IAHD-Americas Hero's
Share their Stories...


Whack and Roll

 Divers can be a whacky bunch, so the Mennonite Heritage Center's 2nd Annual croquet tournament, Whack AND Roll, was a perfect venue for Indian Valley Scuba divers to show that whacky side and raise some cash for IAHD-Americas along the way. 

   Five teams represented IAHD-Americas and the ten stalwarts discovered that serious, competitive croquet really is really SERIOUS and COMPETITIVE! But we had a great time.  Our teams, with such creative names as "All Wet" (Ray Graff/Bob Loughran ), "Bottom Time" (Niki/Sylvia Lorinczy), "Coral C's" (Christine/Mark McElwee), "Something Wicket" (Barbara Beck/Tracey Meyers), and "The Cro-K's" (Katherine Dale/Katie Tyrpak) played consistently. The IAHD-Americas teams played 10 rounds and got WHACKED every time!  But we rolled with the punches. Perhaps we interpreted WHACK AND ROLL incorrectly?

To be truthful, some of us had never played before.  Some of us hadn't played since childhood.  We found out that there are some folks who must play croquet often and with passion.  What disguises itself as a garden-party diversion requires the cutthroat strategy of a pool shark and the putting skills of a pro golfer. Who would think that one would need referees standing by for such a genteel game? 


Whack and RollWe would like to thank our generous sponsors Maintenance Strategies Inc., King of Prussia; Conshohocken Italian Bakery; Justin Bean Accupuncture in Somers Point, NJ; Keystone Grille and Family Bistro, Eagleville, who rallied behind our teams with some big donations (totaling $840!) to help fund our adaptive scuba diving programs.  Univest Financial also sponsored each organization as well with a $500 gift! IAHD-Americas was out there sharing the love and spreading the word, and many of the other 20 groups and the hundreds of spectators are now a little more aware of the International Association For Handicapped Divers and the work we do.


Lauren's Story
Lauren ‘O’ in the land of the Manatees
Indian Valley Scuba & IAHD-Americas – perfect together!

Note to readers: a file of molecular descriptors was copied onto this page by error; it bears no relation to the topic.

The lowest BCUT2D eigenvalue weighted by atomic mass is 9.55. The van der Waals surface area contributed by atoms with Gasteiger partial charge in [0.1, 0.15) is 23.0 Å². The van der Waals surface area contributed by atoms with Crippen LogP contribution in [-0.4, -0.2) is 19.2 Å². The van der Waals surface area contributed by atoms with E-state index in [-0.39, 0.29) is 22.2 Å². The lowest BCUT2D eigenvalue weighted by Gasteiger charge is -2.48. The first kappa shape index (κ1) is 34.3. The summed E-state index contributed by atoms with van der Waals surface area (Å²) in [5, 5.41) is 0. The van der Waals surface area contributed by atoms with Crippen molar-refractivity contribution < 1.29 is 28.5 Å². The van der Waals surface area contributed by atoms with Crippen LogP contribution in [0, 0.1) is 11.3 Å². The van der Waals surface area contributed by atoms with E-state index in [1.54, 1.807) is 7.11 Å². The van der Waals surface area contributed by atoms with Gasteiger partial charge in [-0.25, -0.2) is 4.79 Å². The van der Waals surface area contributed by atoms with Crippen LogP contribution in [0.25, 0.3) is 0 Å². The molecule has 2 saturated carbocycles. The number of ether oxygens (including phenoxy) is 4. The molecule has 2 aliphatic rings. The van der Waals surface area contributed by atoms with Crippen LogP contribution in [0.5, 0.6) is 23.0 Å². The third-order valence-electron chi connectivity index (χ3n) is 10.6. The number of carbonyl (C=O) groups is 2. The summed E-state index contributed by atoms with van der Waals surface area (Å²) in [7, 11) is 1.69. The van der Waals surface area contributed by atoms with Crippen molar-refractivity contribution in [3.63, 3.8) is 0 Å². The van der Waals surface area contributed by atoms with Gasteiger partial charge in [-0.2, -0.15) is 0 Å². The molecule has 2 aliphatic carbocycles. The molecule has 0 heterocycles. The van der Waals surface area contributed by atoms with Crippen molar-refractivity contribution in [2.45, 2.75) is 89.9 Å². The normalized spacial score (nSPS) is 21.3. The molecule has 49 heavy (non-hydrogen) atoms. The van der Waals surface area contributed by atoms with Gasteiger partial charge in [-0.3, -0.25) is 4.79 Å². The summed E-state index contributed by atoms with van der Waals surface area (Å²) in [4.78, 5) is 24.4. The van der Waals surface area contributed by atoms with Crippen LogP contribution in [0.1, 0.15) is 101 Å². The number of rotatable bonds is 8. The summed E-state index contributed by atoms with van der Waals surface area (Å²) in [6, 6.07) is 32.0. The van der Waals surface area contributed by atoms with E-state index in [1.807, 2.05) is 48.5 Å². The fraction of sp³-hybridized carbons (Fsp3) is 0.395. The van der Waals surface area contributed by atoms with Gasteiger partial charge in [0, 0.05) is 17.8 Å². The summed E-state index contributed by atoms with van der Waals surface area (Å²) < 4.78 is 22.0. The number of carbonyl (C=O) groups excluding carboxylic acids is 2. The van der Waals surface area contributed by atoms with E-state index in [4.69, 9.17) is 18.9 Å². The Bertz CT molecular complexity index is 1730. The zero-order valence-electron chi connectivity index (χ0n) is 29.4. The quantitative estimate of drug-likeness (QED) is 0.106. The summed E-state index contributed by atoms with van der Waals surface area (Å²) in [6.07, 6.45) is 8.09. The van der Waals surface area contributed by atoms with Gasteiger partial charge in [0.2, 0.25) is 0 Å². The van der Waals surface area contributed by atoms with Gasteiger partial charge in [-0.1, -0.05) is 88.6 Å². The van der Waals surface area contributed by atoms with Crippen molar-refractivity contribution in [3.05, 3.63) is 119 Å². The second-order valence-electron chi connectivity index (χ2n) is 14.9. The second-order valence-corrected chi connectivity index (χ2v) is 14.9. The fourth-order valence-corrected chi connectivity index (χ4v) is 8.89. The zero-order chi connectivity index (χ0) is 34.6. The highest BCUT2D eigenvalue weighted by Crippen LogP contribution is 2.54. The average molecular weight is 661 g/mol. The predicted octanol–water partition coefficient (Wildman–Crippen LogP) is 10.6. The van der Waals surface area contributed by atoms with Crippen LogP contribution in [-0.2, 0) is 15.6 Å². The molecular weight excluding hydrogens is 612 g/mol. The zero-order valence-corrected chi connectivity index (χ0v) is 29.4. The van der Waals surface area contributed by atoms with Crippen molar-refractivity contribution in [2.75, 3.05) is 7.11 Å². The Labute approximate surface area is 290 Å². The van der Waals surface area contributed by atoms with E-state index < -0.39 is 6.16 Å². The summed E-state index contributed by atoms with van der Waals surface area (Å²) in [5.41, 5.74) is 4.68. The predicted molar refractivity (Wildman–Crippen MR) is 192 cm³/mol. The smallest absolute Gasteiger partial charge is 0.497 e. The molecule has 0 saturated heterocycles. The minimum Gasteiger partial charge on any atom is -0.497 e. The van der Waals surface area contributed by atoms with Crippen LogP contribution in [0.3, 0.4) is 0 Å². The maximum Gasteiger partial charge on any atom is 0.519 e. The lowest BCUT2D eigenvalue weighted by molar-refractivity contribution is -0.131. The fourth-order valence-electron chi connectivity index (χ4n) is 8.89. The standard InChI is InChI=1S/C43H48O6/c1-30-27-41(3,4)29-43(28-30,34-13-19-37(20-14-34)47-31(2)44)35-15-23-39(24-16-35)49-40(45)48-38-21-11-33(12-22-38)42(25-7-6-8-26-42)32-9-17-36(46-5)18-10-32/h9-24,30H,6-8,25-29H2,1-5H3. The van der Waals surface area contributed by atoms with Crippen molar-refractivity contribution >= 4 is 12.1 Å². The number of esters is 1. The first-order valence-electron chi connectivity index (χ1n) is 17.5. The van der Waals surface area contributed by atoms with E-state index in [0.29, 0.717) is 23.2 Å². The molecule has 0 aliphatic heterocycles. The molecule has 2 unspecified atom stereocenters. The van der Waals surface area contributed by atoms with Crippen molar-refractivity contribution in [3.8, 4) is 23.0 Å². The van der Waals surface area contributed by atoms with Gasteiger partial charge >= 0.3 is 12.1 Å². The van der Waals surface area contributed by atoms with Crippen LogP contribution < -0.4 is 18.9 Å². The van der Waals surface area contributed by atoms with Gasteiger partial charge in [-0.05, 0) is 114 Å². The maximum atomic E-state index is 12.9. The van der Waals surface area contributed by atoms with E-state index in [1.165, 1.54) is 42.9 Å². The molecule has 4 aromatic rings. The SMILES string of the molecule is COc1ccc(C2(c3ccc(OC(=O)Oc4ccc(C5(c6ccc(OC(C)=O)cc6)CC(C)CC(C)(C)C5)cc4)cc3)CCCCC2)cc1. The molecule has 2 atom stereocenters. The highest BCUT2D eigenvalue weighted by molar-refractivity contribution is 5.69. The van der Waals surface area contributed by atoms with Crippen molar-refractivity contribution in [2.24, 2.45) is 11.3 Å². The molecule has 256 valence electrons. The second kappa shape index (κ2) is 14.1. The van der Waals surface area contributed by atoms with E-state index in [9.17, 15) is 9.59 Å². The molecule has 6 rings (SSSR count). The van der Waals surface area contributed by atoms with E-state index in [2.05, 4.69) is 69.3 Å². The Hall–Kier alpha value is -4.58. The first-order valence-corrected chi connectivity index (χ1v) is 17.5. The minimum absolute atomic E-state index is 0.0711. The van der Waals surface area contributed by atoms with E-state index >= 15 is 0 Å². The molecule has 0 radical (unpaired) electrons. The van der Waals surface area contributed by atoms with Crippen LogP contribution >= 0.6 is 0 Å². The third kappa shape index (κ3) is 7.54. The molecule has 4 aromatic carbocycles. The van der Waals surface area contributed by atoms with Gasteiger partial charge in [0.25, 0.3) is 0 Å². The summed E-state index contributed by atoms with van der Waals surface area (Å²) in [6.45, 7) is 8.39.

2011 started off with a very, very special trip south to visit the manatees and explore the freshwater springs of North Central Florida. Why so special, you ask? We come here every year to play with the second largest mammals found in the ocean and root around in the underground caverns and caves that cover this region. I’ll tell you why this years trip is one of the most special ever – because we are celebrating Lauren Ostrowski’s checkout dives this weekend.

Hmmmm, you are thinking……it seems IVS is doing that just about every weekend of the year someplace! True, true, we do so love to dive and introduce others to this wonderful sport, but our student this weekend is extra special, and I think you’ll feel the same way as I share her story with our readers. [read the story]

Kit McElwee's Story

Some say diving is on everybody’s “bucket list”; it is one of those things people say they have always wanted to do but they just don’t get around to it. But, Kit McElwee is not like everybody. That’s why her amazing quest to dive caught the attention of NBC10 sports reporter, Jade McCarthy. Kit’s story was filmed for the Philadelphia channel 10 feature “Game Changers for the Dec. 8th 11pm broadcast.


“When I was at my lowest point…I decided to take up diving” said the 28 year old. [read the story]


Karen Swisher's Story
Born (as a diver) Again!  Hallelujah!

On June 13, 2006 my entire life came to sudden halt. While working as an emergency medical technician in eastern Pennsylvania, my partner and I were returning to our station from an ambulance transport when a drunk driver pulled into the path of our ambulance. We collided near the right front panel of the other vehicle and causing us deflect into a telephone pole head on. The impact with the telephone pole pinned me inside of the ambulance.


For several hours I was unconscious and awoke to find I was completely paralyzed from the neck down. This paralysis lasted for a few days. The doctors told me that there was a strong possibility that I might never be able to walk again. Fortunately for me, this was not the case and a couple of weeks later, I walked out of the hospital on my own free will. I had to use a walker and cane however, for several months. Thankfully today I am walking completely on my own, though a bit little slower than I used to. [read the story]